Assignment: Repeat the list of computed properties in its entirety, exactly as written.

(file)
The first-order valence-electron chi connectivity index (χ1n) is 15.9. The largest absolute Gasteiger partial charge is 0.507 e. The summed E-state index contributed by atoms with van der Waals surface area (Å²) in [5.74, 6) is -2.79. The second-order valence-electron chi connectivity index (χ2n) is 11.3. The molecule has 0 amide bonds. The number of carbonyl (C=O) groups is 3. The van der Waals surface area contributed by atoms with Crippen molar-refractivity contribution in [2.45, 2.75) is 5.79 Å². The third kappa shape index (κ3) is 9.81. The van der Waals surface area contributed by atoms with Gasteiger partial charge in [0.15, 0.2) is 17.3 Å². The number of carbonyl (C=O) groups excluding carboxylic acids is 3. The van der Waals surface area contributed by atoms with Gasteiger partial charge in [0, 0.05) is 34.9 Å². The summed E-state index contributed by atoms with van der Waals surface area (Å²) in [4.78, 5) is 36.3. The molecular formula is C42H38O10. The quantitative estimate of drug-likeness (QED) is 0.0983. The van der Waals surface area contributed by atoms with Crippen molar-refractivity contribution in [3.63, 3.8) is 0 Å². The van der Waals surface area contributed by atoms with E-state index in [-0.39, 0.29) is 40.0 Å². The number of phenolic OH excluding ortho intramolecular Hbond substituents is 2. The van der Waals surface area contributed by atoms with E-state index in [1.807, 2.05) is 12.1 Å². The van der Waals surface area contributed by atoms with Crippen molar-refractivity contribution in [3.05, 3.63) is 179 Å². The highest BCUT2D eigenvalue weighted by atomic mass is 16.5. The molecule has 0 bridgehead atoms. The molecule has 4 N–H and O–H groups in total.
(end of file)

The first-order valence-electron chi connectivity index (χ1n) is 15.9. The largest absolute Gasteiger partial charge is 0.507 e. The summed E-state index contributed by atoms with van der Waals surface area (Å²) in [5.74, 6) is -2.79. The second-order valence-electron chi connectivity index (χ2n) is 11.3. The molecule has 0 amide bonds. The number of carbonyl (C=O) groups is 3. The van der Waals surface area contributed by atoms with Crippen molar-refractivity contribution in [2.45, 2.75) is 5.79 Å². The third kappa shape index (κ3) is 9.81. The van der Waals surface area contributed by atoms with Gasteiger partial charge in [0.15, 0.2) is 17.3 Å². The number of carbonyl (C=O) groups excluding carboxylic acids is 3. The van der Waals surface area contributed by atoms with Gasteiger partial charge in [0, 0.05) is 34.9 Å². The summed E-state index contributed by atoms with van der Waals surface area (Å²) in [4.78, 5) is 36.3. The molecular formula is C42H38O10. The quantitative estimate of drug-likeness (QED) is 0.0983. The van der Waals surface area contributed by atoms with Crippen molar-refractivity contribution in [3.63, 3.8) is 0 Å². The van der Waals surface area contributed by atoms with E-state index in [-0.39, 0.29) is 40.0 Å². The number of phenolic OH excluding ortho intramolecular Hbond substituents is 2. The van der Waals surface area contributed by atoms with E-state index in [1.807, 2.05) is 12.1 Å². The van der Waals surface area contributed by atoms with Crippen molar-refractivity contribution in [3.05, 3.63) is 179 Å². The highest BCUT2D eigenvalue weighted by atomic mass is 16.5. The molecule has 0 bridgehead atoms. The molecule has 4 N–H and O–H groups in total.